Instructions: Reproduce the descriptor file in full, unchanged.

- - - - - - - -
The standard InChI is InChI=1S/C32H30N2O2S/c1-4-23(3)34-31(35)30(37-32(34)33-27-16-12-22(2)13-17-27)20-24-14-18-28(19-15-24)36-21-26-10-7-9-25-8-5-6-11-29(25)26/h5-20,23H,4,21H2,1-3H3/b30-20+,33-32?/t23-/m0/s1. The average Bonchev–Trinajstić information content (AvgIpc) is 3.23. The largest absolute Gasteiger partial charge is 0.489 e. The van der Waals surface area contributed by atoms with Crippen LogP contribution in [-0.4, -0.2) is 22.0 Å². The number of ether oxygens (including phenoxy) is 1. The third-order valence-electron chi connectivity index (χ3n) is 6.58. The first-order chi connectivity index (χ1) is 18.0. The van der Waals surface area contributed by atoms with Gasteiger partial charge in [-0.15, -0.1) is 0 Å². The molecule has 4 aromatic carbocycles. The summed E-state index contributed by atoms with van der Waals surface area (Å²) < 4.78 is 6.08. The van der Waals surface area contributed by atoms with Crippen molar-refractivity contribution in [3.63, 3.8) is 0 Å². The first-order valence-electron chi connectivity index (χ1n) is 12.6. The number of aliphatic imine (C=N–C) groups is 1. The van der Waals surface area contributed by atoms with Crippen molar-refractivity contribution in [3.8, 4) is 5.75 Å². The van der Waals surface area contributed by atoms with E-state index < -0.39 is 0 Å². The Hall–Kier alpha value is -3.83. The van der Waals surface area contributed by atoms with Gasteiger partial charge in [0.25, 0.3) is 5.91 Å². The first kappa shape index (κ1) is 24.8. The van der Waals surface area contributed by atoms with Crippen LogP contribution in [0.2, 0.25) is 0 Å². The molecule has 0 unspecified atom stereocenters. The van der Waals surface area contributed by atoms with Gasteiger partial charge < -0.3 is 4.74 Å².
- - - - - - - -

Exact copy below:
The standard InChI is InChI=1S/C32H30N2O2S/c1-4-23(3)34-31(35)30(37-32(34)33-27-16-12-22(2)13-17-27)20-24-14-18-28(19-15-24)36-21-26-10-7-9-25-8-5-6-11-29(25)26/h5-20,23H,4,21H2,1-3H3/b30-20+,33-32?/t23-/m0/s1. The average Bonchev–Trinajstić information content (AvgIpc) is 3.23. The largest absolute Gasteiger partial charge is 0.489 e. The van der Waals surface area contributed by atoms with Crippen LogP contribution in [-0.4, -0.2) is 22.0 Å². The number of ether oxygens (including phenoxy) is 1. The third-order valence-electron chi connectivity index (χ3n) is 6.58. The first-order chi connectivity index (χ1) is 18.0. The van der Waals surface area contributed by atoms with Gasteiger partial charge in [-0.15, -0.1) is 0 Å². The molecule has 4 aromatic carbocycles. The summed E-state index contributed by atoms with van der Waals surface area (Å²) < 4.78 is 6.08. The van der Waals surface area contributed by atoms with Crippen molar-refractivity contribution in [3.63, 3.8) is 0 Å². The first-order valence-electron chi connectivity index (χ1n) is 12.6. The number of aliphatic imine (C=N–C) groups is 1. The van der Waals surface area contributed by atoms with Crippen molar-refractivity contribution in [3.8, 4) is 5.75 Å². The van der Waals surface area contributed by atoms with E-state index < -0.39 is 0 Å². The Hall–Kier alpha value is -3.83. The van der Waals surface area contributed by atoms with Gasteiger partial charge in [0.25, 0.3) is 5.91 Å². The first kappa shape index (κ1) is 24.8. The van der Waals surface area contributed by atoms with Crippen LogP contribution in [0.2, 0.25) is 0 Å². The molecule has 0 unspecified atom stereocenters. The van der Waals surface area contributed by atoms with Gasteiger partial charge < -0.3 is 4.74 Å².